Review: Tacx Antares Rollers

Autumn is rolling in, which means shorter days, wet weather and colder weather. For some that means night riding, for some that means indoor training. I like to do a mix of both, and having borrowed a set of Tacx Antares rollers from a friend last winter when the weather got bad, I decided that adding a set to my training arsenal would be a great addition.

Mention cycle rollers and the blue conical drums of the Tacx Antares will often spring to mind; they are widely recognised to be one of the best value and best made sets of rollers available. They haven't changed a lot since their first incarnation, but they have been tweaked to make them a superb example of the product.

In this post I give a review of Tacx Antares, then in a subsequent post I will give you some example sessions that are perfect for rollers.

Built to last - Tacx have a strong reputation for building high quality products. Last year I reviewed the Tacx Tao Bottle Cage and Shiva Bottle and I can safely say I don't think I'll ever buy another brand of bottle cage; the Tacx Tao is a piece of kit that just works and continues to do so. I'm pleased to say the Tacx Antares is much the same; it uses high quality bearings in the rollers, and strong plastic and metal for the runners. This is an investment for your training regime, and it is built to last.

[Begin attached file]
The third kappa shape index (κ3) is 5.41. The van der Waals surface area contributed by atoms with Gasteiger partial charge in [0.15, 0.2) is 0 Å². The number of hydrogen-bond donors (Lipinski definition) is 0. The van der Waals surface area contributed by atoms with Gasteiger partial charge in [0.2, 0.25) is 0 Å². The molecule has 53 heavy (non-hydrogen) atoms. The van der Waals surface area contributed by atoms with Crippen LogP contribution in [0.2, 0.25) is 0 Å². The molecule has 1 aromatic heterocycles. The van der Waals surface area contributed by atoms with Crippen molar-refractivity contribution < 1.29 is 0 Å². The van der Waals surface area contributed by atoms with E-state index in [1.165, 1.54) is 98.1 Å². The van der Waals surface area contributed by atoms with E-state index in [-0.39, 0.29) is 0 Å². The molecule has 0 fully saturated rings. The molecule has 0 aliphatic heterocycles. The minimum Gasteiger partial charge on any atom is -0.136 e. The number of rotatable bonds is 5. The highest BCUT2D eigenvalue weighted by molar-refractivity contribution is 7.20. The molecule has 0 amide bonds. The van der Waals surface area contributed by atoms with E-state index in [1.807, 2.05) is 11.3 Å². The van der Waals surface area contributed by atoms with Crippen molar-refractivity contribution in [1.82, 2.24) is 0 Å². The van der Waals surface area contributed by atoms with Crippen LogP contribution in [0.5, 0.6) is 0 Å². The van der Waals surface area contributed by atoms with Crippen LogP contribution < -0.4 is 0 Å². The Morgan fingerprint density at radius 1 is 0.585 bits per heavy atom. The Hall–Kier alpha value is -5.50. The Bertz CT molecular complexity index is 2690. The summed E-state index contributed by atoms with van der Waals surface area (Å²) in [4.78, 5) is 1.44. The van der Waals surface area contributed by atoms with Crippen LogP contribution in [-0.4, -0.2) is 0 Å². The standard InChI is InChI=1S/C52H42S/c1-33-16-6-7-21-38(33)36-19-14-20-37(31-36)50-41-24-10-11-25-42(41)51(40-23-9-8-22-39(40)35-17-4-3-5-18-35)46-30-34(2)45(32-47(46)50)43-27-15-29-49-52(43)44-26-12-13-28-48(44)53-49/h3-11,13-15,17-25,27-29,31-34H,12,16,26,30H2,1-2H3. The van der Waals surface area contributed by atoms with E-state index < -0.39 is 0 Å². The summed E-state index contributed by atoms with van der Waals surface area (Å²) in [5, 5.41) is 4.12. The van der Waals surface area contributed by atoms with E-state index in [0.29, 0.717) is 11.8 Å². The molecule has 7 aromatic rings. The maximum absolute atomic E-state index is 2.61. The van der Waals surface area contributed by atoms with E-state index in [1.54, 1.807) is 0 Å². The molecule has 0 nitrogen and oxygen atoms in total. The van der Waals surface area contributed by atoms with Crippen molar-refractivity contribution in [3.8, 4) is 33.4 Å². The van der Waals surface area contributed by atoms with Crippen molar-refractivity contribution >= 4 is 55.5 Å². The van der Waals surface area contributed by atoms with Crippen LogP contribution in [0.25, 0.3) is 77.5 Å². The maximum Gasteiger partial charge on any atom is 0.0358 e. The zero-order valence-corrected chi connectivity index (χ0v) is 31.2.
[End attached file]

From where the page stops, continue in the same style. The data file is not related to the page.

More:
Adjustable runners - The key to a good roller set up is getting the right extension distance of the front wheel roller. Firstly, you need to make sure that it is the correct distance forward, so that the bike is correctly balanced and easier to control. Second, you need to make sure both runners are equidistant extended, otherwise you put strain on the bearings within the front roller and produce a horrible creaking noise. The Tacx Antares has a good system of a small metal button underneath each runner, this can be set to exactly the same distance on both sides (distances for wheel bases of your bike are provided in the manual), you are then guaranteed to avoid the dreaded creaking roller effect. Simple.

Value - The Tacx Antares is one of the cheaper models available on the market (though still retailing around £170); you can spend more and get added features such as "rockers" that allow increased stability when sprinting on the rollers, as well as resistance units that can be added to allow higher powered training. However, in my experience these are rather unnecessary for roller training; as you will see in my later posts, the best sessions for rollers are high cadence sessions, technique sessions and recovery sessions. Therefore adding resistance or an increased ability to sprint on your rollers is not really necessary; if you want to do really high powered sessions indoors, use a turbo instead.

Overall - The Tacx Antares has become the benchmark for cycle rollers for a good reason; they are well made, strong, easily transportable (especially with a Tacx Carrier Bag), and they provide everything you really need for roller training. In a subsequent post I will expand on these training sessions in more detail; considering how rollers can be used for warm-ups, technique, recovery and high cadence training.

The Tacx Antares Rollers are available from Wiggle Bike Shop (Link)


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